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UN condemns Malawi on torture

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Victor Mhango

The United Nations Committee Against Torture has condemned overcrowding in the country’s prisons and continued admissibility of confessions obtained under torture in the country’s courts.

The committee’s report on the State of Compliance with the Convention Against Torture and Other Cruel, Inhumane or Degrading Treatment or Punishment in a number of countries has found Malawi wanting on issues of overcrowding in prisons and admissibility of evidence obtained through torture.

“With regard to the severe prison overcrowding, reportedly exceeding 200 percent of the actual capacity, and poor material conditions, the committee called upon Malawi to guarantee that detention conditions fully comply with UN standards and to take all necessary legislative and other measures to reduce overcrowding in prisons, especially by making more use of alternatives to detention.

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“The committee reproached Malawi for its failure to prohibit the admissibility of confessions obtained under torture and ill-treatment in its Criminal Procedure and Evidence Code. It urged Malawi to amend the relevant legislation and ensure that such confessions are systematically declared null and void. It also asked the State party to develop training modules for law enforcement officers on non-coercive interviewing and investigation techniques,” the report reads.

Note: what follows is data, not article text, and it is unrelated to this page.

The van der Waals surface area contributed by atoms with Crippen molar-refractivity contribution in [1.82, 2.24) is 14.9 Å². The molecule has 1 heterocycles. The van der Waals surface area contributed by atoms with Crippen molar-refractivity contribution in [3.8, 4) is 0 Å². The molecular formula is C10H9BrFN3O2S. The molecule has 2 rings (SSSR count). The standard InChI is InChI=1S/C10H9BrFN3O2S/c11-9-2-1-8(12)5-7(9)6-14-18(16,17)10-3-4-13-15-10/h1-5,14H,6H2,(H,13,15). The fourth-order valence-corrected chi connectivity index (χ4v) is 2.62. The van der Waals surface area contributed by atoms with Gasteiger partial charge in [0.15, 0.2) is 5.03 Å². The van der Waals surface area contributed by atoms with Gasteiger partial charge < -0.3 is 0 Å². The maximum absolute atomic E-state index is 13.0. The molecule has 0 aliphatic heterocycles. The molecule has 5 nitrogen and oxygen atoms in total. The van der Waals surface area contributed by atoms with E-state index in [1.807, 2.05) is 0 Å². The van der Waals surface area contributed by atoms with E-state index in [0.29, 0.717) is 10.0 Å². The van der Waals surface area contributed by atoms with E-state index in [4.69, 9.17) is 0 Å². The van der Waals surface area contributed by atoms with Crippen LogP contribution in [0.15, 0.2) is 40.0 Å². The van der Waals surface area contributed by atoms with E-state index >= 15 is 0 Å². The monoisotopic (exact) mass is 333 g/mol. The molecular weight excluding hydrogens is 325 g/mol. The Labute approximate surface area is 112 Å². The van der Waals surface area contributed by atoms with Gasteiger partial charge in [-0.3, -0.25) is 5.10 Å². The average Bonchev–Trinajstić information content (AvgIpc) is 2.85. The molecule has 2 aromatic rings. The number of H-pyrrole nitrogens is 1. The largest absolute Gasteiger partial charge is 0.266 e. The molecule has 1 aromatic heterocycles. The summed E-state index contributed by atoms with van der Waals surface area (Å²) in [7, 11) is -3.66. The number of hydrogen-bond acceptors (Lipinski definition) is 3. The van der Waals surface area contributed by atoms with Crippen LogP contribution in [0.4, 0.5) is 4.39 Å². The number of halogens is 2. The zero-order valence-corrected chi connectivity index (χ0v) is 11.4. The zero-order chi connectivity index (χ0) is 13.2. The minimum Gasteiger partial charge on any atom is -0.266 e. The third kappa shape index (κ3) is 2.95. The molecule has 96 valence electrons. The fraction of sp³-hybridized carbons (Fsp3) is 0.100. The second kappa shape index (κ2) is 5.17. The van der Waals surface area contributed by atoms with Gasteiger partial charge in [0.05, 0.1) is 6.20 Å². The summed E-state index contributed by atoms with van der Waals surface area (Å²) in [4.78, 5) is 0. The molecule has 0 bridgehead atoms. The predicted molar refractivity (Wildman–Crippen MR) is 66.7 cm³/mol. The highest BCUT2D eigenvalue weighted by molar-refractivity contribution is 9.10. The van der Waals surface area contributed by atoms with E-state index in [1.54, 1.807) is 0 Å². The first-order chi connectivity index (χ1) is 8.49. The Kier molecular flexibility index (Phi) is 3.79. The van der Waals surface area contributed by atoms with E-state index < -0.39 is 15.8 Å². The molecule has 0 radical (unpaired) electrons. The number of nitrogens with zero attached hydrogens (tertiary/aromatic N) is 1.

Overcrowding remains one of the biggest challenges prisoners face, years after the High Court sitting as a Constitutional Court ruled in 2009 in the Gable Masangano versus Attorney General, Minister of Homeland Security and Commissioner of Prisons case that government should reduce overcrowding by half in 18 months.

“In this case, we hold the view that packing inmates in an overcrowded cell with poor ventilation with little or no room to sit or lie down with dignity but to be arranged like sardines violates basic human dignity and amounts to inhuman and degrading treatment and [is] therefore unconstitutional.

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“Accordingly, we direct the respondents to comply with this judgement within a period of 18 months [from Friday last week] by taking concrete steps in reducing prison overcrowding by half, thereafter periodically reducing the remainder to eliminate overcrowding and by improving the ventilation in prisons and, further, by improving prison conditions generally,” the judgement reads.

Meanwhile, Centre for Human Rights Education Advice and Assistance Executive Director Victor Mhango has concurred with contents of the report.

“Actually, overcrowding is now worse than during the time of the Masangano judgement. The quality of food is poorer than during the time of the judgement and, again, extracting confessions from suspects through torture is archaic because any form of torture is not acceptable anywhere in the world,” he said.

Minister of Homeland Security Jean Sendeza asked for more time before she could comment on the issue, saying she had not seen the report.

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